And also, why you say it like gmail is the only email provider? You need separate _email_ accounts, not gmail. It can be some other service or your own domain. Google can be service provider behind your own domain, but you will control address space etc. Nobody will ban you out of your own email address (except domain registrar, but that's unlikely).
I was quite surprised that my gmail account was banned without doing anything remotely malicious. (Certainly not anything listed in https://www.google.com/intl/en-US/%2B/policy/content.html) I suppose it's my word against Google's, which isn't a happy position to be in, but to the best of my knowledge that's what happened.
Regarding other services, I was hoping to get some recommendations about which one everyone likes using. Gmail and FastMail seem to be the two HN favorites, but FastMail gets expensive quickly for side projects. You can host your own email, but people have shared some unpleasant experiences with that route. It's true that you can still use gmail without losing your address, but you'll still lose your emails if they decide to suspend you.
I never saw/heard of evidence of such behavior.
> but you'll still lose your emails if they decide to suspend you
Emails are easily backupable, you can download them locally and/or forward everything to the "backup" email.
One more service to host email on your own domain is Yandex.Mail, it's free and pretty good.
I'm personally considering hushmail (Canadian) or some other paid email in the future, for maximum piece of mind, any double digit number seems reasonable enough annually. Some out of the way liberal first world country , no superpower (and superspy) aspirations, a small paid provider (that actually needs customers and word of mouth and not throwing their weight around, Google is notorious for deleting YT channels willy nilly for 'guidelines violation' and then restoring them after a shit storm) to ensure no 'smart' 'ML' algorithm bans you. Sounds just about right.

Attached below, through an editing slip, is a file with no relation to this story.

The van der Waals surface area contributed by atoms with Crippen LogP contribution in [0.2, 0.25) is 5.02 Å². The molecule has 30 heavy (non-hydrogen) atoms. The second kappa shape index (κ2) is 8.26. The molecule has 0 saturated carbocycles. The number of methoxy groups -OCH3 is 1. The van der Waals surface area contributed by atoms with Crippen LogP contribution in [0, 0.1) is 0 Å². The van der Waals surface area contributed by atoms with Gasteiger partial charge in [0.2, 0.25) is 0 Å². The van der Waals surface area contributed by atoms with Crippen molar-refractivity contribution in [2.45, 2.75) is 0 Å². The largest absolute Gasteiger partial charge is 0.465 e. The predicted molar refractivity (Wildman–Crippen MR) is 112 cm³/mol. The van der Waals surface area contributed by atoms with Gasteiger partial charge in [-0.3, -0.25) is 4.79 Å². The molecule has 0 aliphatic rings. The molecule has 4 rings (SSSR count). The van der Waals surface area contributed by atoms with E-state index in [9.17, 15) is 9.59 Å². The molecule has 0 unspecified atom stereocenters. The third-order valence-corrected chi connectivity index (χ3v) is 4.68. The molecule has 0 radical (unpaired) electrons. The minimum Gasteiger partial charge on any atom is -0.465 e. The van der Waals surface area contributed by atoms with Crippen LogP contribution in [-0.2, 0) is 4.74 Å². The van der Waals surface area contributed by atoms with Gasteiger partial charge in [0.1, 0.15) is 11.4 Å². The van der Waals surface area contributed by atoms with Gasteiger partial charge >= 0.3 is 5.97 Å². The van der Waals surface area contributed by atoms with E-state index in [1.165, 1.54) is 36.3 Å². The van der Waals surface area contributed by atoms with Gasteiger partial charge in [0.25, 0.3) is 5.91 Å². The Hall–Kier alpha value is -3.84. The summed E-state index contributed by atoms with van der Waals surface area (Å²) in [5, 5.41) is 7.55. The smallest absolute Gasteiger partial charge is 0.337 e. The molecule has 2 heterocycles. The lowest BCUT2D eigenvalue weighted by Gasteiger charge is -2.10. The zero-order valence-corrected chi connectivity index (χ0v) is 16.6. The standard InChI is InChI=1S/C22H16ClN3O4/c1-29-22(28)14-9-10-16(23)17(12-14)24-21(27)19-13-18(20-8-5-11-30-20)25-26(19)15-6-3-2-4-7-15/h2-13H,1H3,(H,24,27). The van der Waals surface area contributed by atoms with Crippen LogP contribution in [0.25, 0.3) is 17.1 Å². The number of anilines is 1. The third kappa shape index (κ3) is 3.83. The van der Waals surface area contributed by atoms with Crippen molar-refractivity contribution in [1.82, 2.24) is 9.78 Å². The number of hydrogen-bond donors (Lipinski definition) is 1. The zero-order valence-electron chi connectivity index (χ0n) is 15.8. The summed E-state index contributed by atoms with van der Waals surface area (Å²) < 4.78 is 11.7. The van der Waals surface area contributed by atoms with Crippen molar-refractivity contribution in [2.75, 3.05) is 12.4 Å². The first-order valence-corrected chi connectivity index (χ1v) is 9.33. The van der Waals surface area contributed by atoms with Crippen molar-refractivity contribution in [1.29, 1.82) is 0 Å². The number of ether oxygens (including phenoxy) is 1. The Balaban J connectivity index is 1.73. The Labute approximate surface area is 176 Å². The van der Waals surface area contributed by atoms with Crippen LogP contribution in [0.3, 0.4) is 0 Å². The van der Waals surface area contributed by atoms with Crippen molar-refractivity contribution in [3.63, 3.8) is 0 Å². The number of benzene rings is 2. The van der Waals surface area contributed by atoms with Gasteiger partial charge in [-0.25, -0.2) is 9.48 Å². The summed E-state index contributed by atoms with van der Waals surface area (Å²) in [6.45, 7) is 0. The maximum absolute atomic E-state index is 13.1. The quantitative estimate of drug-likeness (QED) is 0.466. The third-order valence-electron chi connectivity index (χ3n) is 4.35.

It probably should, but I somehow ended up with two Amazon accounts (retail, not AWS) with the same email address. Changing the password I use changes which account I log in to.
Presumably it's a bug, but it's certainly confusing.
Eventually I got out of that by changing the mail of whatever account I could log into, using gmails feature of ignoring everything between the first + and an @ in the address. But most annoying, now my aws login is something silly like me+awsConsole42@gmai1.com.
Maybe I could change that back, but I'm too scared to touch that.
FastMail will let you create multiple aliases, either at your own domain, or one of theirs, linked to your account.
This email hostage situation kind of sucks. Hopefully there's an alternative for scenarios like this.
Someone mentioned self-hosting upthread. I wonder how difficult that is.
Here's the closest thing to a list of reasons I could find: https://www.google.com/intl/en-US/%2B/policy/content.html
I didn't engage in illegal activities, malicious or deceptive practices, hate speech, harassment, distributing personal information, child exploitation, spam, ranking manipulation, distribution of sexually explicit material, violence, selling regulated goods and services, impersonation, account hijacking, or use multiple accounts to bypass the above policies. So I have no idea what I did -- Google won't say, and all attempts to get more info out of them failed.
So what if I use the same account, if there is a lock-out event I should be notified and there should be an actual customer service agent that can solve my problem taking care of the issue...
Seems like they still haven't fixed the underlying issue of bots locking accounts across services.
One email address... And i use one password for audble, one for amazon, one for aws, and one for amazon affiliate. If I password reset on any one of those services, my accounts are all bricks. I've made that mistake once and had to frantically call audible support & climb through the support chains until someone could basically undo my password change.
During the process, they offered to try and deduplicate my accounts, but I think we're going to need a team of senior-level DBAs to sort this shit out.
He will probably naturally see this thread over the course of the day though if it get's popular anyway....
If you can't keep your passwords in check and use 2FA you ought to lose the account & make a new one. Some kind of consistency, e.g 2FA or password is needed to keep it secure.
Wouldn't Amazon have locked your AWS account for unauthorized login as well? I don't see how the retail activity matters here.
So I'm thinking of centralizing all non-business to gmail.com and the rest to gordon.com.
CloudFormer might be able to automate some of the process - it analyzes your existing VPC and generates a CloudFormation template. You could then take this template and deploy the stack in your new account, and you'd only have to rebuild the remaining few items.
Then you could redeploy all your applications, test, and migrate production services to your freshly-tested instance. Finally, you must be aggressive in shutting down the old services. It would be agonizing to have your entire site down because one server remains in the old account, and the account had some issue. Feel free to contact me for more specific advice.